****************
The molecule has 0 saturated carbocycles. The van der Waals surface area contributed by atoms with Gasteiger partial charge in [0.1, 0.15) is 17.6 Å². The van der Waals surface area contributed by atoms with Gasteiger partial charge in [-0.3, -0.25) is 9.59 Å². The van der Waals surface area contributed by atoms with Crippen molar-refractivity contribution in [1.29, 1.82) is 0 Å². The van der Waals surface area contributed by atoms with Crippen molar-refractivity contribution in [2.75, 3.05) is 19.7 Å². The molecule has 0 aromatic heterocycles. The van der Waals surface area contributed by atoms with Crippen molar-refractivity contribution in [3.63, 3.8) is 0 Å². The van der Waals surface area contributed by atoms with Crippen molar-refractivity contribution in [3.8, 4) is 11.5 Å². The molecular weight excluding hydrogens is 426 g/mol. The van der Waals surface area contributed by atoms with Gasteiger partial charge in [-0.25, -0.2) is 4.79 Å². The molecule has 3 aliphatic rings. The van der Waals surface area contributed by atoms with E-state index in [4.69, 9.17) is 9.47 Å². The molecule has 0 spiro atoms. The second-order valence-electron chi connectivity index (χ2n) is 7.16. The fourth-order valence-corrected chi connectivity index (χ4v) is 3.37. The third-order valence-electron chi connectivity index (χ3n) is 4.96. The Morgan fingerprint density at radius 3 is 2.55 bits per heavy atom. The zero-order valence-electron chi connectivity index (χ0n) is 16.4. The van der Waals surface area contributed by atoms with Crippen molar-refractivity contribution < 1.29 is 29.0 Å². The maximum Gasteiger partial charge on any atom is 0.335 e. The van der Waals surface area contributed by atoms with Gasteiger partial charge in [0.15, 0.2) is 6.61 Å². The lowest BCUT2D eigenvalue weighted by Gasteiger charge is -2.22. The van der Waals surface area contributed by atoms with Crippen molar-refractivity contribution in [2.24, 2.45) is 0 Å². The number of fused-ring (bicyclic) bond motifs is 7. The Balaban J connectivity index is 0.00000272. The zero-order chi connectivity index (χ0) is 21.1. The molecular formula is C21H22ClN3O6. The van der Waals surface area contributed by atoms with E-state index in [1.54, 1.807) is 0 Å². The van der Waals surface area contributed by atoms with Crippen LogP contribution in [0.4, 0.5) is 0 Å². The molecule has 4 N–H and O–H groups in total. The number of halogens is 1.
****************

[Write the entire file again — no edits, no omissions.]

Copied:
The molecule has 0 saturated carbocycles. The van der Waals surface area contributed by atoms with Gasteiger partial charge in [0.1, 0.15) is 17.6 Å². The van der Waals surface area contributed by atoms with Gasteiger partial charge in [-0.3, -0.25) is 9.59 Å². The van der Waals surface area contributed by atoms with Crippen molar-refractivity contribution in [1.29, 1.82) is 0 Å². The van der Waals surface area contributed by atoms with Crippen molar-refractivity contribution in [2.75, 3.05) is 19.7 Å². The molecule has 0 aromatic heterocycles. The van der Waals surface area contributed by atoms with Crippen molar-refractivity contribution in [3.63, 3.8) is 0 Å². The van der Waals surface area contributed by atoms with Crippen molar-refractivity contribution in [3.8, 4) is 11.5 Å². The molecular weight excluding hydrogens is 426 g/mol. The van der Waals surface area contributed by atoms with Gasteiger partial charge in [-0.25, -0.2) is 4.79 Å². The molecule has 3 aliphatic rings. The van der Waals surface area contributed by atoms with E-state index in [4.69, 9.17) is 9.47 Å². The molecule has 0 spiro atoms. The second-order valence-electron chi connectivity index (χ2n) is 7.16. The fourth-order valence-corrected chi connectivity index (χ4v) is 3.37. The third-order valence-electron chi connectivity index (χ3n) is 4.96. The Morgan fingerprint density at radius 3 is 2.55 bits per heavy atom. The zero-order valence-electron chi connectivity index (χ0n) is 16.4. The van der Waals surface area contributed by atoms with Crippen molar-refractivity contribution < 1.29 is 29.0 Å². The maximum Gasteiger partial charge on any atom is 0.335 e. The van der Waals surface area contributed by atoms with Gasteiger partial charge in [0.15, 0.2) is 6.61 Å². The lowest BCUT2D eigenvalue weighted by Gasteiger charge is -2.22. The van der Waals surface area contributed by atoms with Crippen molar-refractivity contribution in [2.24, 2.45) is 0 Å². The number of fused-ring (bicyclic) bond motifs is 7. The Balaban J connectivity index is 0.00000272. The zero-order chi connectivity index (χ0) is 21.1. The molecular formula is C21H22ClN3O6. The van der Waals surface area contributed by atoms with E-state index in [1.54, 1.807) is 0 Å². The van der Waals surface area contributed by atoms with Crippen LogP contribution in [0.4, 0.5) is 0 Å². The molecule has 4 N–H and O–H groups in total. The number of halogens is 1.